Search Images Maps Play YouTube News Gmail Drive More »
Sign in
Screen reader users: click this link for accessible mode. Accessible mode has the same essential features but works better with your reader.

Patents

  1. Advanced Patent Search
Publication numberUS6735579 B1
Publication typeGrant
Application numberUS 09/477,638
Publication dateMay 11, 2004
Filing dateJan 5, 2000
Priority dateJan 5, 2000
Fee statusPaid
Publication number09477638, 477638, US 6735579 B1, US 6735579B1, US-B1-6735579, US6735579 B1, US6735579B1
InventorsRoger L. Woodall
Original AssigneeThe United States Of America As Represented By The Secretary Of The Navy
Export CitationBiBTeX, EndNote, RefMan
External Links: USPTO, USPTO Assignment, Espacenet
Static memory processor
US 6735579 B1
Abstract
A static memory processor for pattern recognition and an input data dimensionality reduction is provided having a multi-layer harmonic neural network and a classifier network. The multi-layer harmonic neural network receives a fused feature vector of the pattern to be recognized from a neural sensor and generates output vectors which aid in discrimination between similar patterns. The fused feature vector and each output vector are separately provided to corresponding positional king of the mountain (PKOM) circuits within the classifier network. Each PKOM circuit generates a positional output vector with only the element corresponding to the element of the fused feature vector or output vector having the highest contribution in its respective vector having a value corresponding to one. The positional output vectors are active in a multidimensional memory space and are read by a recognition vector array which generates class likelihood outputs determined by the occupied memory space. The class likelihood outputs are provided to a class PKOM circuit which outputs classification identifiers to provide the desired pattern recognition.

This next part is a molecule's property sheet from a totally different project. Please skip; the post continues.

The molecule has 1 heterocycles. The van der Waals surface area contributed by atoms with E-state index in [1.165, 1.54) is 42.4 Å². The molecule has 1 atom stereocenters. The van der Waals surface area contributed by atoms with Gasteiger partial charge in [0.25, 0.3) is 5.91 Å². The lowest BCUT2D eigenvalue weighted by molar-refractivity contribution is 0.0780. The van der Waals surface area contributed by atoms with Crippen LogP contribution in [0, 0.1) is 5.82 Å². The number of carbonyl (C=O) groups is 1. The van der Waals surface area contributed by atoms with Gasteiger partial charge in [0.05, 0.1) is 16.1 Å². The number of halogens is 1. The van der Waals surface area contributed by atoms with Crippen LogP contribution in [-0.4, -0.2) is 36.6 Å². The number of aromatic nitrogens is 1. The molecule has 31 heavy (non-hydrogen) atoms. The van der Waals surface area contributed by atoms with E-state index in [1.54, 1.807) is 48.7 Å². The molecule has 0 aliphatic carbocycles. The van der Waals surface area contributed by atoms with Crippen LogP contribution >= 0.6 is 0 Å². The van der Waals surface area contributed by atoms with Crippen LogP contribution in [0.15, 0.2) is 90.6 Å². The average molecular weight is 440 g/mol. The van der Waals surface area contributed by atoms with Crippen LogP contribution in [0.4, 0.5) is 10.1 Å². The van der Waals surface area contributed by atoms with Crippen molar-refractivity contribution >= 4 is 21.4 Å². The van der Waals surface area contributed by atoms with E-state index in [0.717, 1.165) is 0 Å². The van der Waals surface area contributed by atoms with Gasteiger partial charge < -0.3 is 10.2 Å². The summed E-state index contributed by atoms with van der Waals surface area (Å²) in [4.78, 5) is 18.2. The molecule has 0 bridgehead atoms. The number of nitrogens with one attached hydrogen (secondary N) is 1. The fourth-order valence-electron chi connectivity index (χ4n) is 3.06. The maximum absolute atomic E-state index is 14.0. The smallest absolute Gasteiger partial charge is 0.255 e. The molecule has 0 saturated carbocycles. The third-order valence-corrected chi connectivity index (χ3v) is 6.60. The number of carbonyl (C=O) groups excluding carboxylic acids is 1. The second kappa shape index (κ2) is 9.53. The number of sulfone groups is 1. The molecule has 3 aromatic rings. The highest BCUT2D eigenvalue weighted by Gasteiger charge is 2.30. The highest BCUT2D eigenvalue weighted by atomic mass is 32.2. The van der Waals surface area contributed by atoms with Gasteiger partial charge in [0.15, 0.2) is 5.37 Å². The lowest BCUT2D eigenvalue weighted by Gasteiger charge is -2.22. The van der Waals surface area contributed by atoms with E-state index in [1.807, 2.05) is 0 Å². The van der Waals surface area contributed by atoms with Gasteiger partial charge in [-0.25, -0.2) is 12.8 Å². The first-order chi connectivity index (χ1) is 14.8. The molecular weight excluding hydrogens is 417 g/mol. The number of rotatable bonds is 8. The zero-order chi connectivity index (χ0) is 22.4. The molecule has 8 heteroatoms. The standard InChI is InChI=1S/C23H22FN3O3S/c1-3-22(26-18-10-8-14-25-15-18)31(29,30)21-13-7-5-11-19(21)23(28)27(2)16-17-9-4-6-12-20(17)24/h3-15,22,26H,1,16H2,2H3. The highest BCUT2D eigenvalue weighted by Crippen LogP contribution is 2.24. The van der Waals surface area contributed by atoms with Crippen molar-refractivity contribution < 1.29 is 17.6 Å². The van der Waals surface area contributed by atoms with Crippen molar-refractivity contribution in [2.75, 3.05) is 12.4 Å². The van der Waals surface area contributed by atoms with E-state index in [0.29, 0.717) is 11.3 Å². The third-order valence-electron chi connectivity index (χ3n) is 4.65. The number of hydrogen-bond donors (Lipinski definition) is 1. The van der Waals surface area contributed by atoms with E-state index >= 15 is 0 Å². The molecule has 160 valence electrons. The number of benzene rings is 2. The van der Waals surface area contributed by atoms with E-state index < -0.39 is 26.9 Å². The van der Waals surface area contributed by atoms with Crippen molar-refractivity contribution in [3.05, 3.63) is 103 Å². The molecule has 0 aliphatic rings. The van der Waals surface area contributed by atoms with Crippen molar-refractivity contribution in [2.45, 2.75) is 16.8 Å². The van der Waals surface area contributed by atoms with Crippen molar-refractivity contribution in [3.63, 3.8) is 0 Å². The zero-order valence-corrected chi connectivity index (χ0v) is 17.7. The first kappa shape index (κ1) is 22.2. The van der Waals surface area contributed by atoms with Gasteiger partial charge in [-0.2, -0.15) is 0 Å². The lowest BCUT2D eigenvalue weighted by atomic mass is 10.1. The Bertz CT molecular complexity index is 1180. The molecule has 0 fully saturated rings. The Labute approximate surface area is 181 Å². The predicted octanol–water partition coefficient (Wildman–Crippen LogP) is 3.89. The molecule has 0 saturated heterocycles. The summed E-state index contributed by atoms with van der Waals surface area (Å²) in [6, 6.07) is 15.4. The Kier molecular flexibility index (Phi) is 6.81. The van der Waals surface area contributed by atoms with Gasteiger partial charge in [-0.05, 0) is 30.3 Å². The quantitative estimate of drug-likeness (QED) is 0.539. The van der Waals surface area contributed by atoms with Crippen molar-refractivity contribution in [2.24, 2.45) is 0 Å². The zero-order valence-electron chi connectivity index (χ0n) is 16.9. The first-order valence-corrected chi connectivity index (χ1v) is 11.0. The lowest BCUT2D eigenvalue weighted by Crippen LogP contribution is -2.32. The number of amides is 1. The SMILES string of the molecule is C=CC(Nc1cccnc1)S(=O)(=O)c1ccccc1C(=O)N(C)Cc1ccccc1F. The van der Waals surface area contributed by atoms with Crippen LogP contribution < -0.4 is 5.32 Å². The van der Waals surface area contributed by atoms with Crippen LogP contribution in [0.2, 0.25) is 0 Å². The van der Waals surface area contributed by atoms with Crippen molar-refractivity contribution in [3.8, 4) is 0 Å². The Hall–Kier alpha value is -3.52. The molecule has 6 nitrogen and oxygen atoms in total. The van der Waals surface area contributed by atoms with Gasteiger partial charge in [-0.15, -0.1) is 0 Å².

Images(10)
Previous page
Next page
Claims(22)
What is claimed is:
1. A static memory processor in combination with a neural sensor, the neural sensor receiving an input data pattern and outputting a feature vector to the static memory processor, the feature vector containing information on sets of features of the input data, the static memory processor comprising: